You have heard of Christmas in July. Rebecca Hall had Mother’s Day in September.

Instead of Santa Clause, Eastern Shawnee Chief Glenna Wallace surprised Rebecca by investing her with a robe/shawl to honor her for all her years encouraging the art of her son, Doug Hall.

Wallace said it was recognition of Rebecca, as well as it being a second gift to Doug, who was indeed very pleased to see his mother so honored. 

Doug Hall’s paintings have long honored the Eastern Shawnee Woodland Indians. His paintings of tribal history and daily routines are nationally recognized by museums and galleries and individual collectors.

In return, this tribe, under the leadership of Chief Wallace, has honored Doug.

The first gift to Doug Hall was in 2014 when they surprised him with the investiture of a Pendleton blanket onto which the Eastern Shawnee emblem had been sewn. This is a very high honor and essentially means that by wrapping Doug in their blanket, he was enfolded into the tribe.

Their second gift to him on this occasion is a beautifully crafted walking stick by the noted potter and artist, Richard Zane Smith. Mother Nature had a part in this particular walking stick being formed by a honeysuckle vine tightening itself to a persimmon tree. This creates a beautiful winding effect, naturally carved.

Why all this attention to the Hall mother and son?

As part of the ribbon cutting and opening of the new Sycamore Tower at Indigo Sky on Friday, Sept. 29, a 9×12 foot mural of an Eastern Shawnee warrior painted by Doug Hall (and converted to ceramic tiles) is displayed in the connecting atrium between the two hotels.

To write that it is “displayed” does not begin to describe the impact of this looming figure aptly titled, “Battle Ready.”

Wallace asked Doug to tell the gathered guests the story of his skipping school and talking his older brother, Allen, into driving him to Kentucky to buy his first black powder flintlock rifle, which his brother had to purchase because Doug was only 15.

After the ceremony, everyone was invited into the new hotel for a beautiful, scrumptious gourmet buffet. We had arrived at 4 p.m. and we didn’t leave until 10 p.m. It was an evening to remember.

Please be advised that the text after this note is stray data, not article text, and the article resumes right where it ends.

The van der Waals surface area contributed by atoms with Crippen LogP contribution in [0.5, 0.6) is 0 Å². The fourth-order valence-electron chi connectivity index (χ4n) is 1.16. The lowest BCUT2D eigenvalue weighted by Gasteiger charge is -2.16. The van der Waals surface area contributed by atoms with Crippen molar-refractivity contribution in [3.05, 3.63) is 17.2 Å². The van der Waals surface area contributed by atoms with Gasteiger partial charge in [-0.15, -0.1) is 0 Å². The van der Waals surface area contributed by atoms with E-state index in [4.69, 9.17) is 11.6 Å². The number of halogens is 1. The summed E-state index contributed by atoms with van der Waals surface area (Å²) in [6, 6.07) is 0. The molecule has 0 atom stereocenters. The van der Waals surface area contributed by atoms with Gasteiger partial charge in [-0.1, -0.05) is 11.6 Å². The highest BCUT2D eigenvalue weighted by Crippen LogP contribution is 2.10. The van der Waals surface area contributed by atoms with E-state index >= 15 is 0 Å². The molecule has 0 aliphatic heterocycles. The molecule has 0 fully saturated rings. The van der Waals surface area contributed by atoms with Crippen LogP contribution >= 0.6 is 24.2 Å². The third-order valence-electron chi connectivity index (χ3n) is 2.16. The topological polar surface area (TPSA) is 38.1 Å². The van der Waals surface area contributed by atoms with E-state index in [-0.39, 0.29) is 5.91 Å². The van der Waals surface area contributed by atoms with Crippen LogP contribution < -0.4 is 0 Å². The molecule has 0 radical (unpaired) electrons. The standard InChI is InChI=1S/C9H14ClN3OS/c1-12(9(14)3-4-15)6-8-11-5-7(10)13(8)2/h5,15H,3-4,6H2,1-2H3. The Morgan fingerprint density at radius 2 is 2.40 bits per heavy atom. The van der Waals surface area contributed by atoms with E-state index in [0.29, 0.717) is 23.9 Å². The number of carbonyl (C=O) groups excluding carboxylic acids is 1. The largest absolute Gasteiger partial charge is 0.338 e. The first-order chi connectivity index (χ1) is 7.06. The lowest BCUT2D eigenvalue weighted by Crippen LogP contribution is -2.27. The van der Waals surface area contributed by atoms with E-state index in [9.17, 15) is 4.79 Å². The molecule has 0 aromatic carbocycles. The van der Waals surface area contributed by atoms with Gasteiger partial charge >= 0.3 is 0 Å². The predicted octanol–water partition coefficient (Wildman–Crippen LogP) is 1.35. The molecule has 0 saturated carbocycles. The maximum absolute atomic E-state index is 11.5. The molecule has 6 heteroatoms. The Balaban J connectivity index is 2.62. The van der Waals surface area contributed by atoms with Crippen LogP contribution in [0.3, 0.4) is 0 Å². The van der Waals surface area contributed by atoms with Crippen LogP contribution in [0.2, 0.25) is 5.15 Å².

And for the Eastern Shawnee, this was a much better memory in their long history coming from Ohio in 1832.


After celebrating a happy and successful endeavor, one still finds oneself at home sitting in a chair on the porch under the moon in the September autumn quiet.

The question comes, “What has really happened? What has brought on all this fellowship and gaiety?”

Then the words of Chief Wallace come to mind.

She had related to us the forcing of the tribe off their lands in Ohio to be brought to Oklahoma, to be brought to the plains from their woodland environment for ages past.

She spoke of humiliating poverty for subsequent generations, even her own. She recalled childhood when the family ate off broken plates, each person eating with only one piece of silverware that was definitely not silver.

Her great-grandfather died in a chicken house because his homes had burned with no insurance coverage.

I sat there and thought about my own great-grandfathers who lived in Neosho in the mid-1800s. Ben Haas was a fur trader. Did he know Chief Glenna’s great-grandfather?

One of mine came from Germany and one came down from Canada. At the same time the Shawnee were brought to Oklahoma from Ohio, the Osage were taken off their lands, which were 30 miles inside the Missouri border. That would mean Neosho.

My grandma Haas told me she remembered the Indians camped in the south of Big Spring Park and the Neosho people at the north front where the “Big Spring” is. Was there interaction between people?

How do these dichotomies of fate happen? I don’t like the answers to those questions sometimes taught, sometimes not.

So I was very glad and happy for the Eastern Shawnee to have overcome such displacement and discomfort. I am happy for the Cherokee, too.

Perhaps News-Dispatch readers may recall the late NHS English teacher, Gary Sims. His grandmother had survived the Cherokee Trail of Tears from Georgia. He spoke to my junior high history classes about this and I sincerely hope my former students remember all he said.

I know I am not the only one who enjoys people overcoming adversity. To that end, I was very impressed with the company which did the design, build and construction for the Sycamore addition at Indigo Sky.

Their president, John Stewart, from their headquarters in LaGrange, Kentucky, spoke to us, too. He indicated that his firm, Encompass, was in business to make money, but not just that. They were committed to doing good where they could.

He then presented Chief Wallace with a check for $10,000 for needs of the Shawnee people. She later told me that all through the project they were always asking if they could help in some way. This included sending a chaplain to visit her great-grandson, Will Wallace, a five-year-old with a rare cancer and chemo side effects.

When I researched my book on the founder of LIFE magazine, I saw how corporations used to be what was called paternal. They cared for and took care of their employees and customers, too.

It is very encouraging and lovely to learn that a company such as Encompass is re-establishing that habit.

Doug Hall said Chief Wallace uses money for good. It was a good evening at Indigo Sky and I am glad I was there.


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